Mortgage insurance protects lenders from loan losses, though borrowers pay the cost. Most reverse mortgages are insured through the Federal Housing Administration, or FHA, a division of the Department of Housing and Urban Development.
The trade-off, due to the lower MIP and other program changes, is a 10 percent to 18 percent reduction in the maximum loan amount allowed on the saver option, and 1 percent to 5 percent on the standard option, depending on the borrower's age and interest rate, Bell says. The lower loan amount allowed on the saver option means the FHA's risk exposure is lessened.
"In exchange for taking less money, the borrower gets to pay a 0.01 percent upfront MIP instead of a 2 percent upfront MIP," he says.
The upfront MIP is based on the value of the house, not the loan amount. But still, the savings are clear. On a home worth, say, $250,000, the upfront MIP on the saver option would be just $25, while the upfront MIP on the standard option would be $5,000. That's a saving of $4,975.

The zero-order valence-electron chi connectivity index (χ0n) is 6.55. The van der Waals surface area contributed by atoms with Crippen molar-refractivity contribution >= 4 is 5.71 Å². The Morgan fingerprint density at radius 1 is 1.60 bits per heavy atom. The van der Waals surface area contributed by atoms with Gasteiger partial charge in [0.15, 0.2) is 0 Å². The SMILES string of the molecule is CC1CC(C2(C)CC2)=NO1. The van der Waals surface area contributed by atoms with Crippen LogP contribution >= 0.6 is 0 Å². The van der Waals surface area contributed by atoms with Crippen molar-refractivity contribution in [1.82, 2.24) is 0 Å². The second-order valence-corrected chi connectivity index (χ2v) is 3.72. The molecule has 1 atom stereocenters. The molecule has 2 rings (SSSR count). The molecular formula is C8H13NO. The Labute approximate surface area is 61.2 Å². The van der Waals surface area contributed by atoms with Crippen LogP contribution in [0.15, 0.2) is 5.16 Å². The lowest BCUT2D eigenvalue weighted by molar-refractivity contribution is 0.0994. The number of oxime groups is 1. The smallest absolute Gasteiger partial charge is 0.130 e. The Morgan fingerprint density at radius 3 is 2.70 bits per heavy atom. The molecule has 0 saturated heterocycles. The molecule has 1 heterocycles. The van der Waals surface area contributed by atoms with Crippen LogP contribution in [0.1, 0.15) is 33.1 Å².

Borrowers also pay an annual MIP of 1.25 percent of the outstanding loan balance on either the saver or standard option.
Lower origination fees
Another change is that many lenders have reduced or eliminated their origination fees on reverse mortgages, according to Barbara Stucki, vice president of home equity initiatives at the National Council on Aging, a nonprofit service and advocacy group for older Americans, based in Washington, D.C. The maximum loan origination fee was capped by law at $6,000 several years ago, but lower fees are now commonplace.
"Some banks charge no origination fee or a reduced origination fee, and some may charge little or nothing in the way of servicing fees," Stucki explains.
That could mean savings for borrowers, but it also means borrowers must shop around as the fees are no longer standardized. A low fee could be offset by a higher interest rate.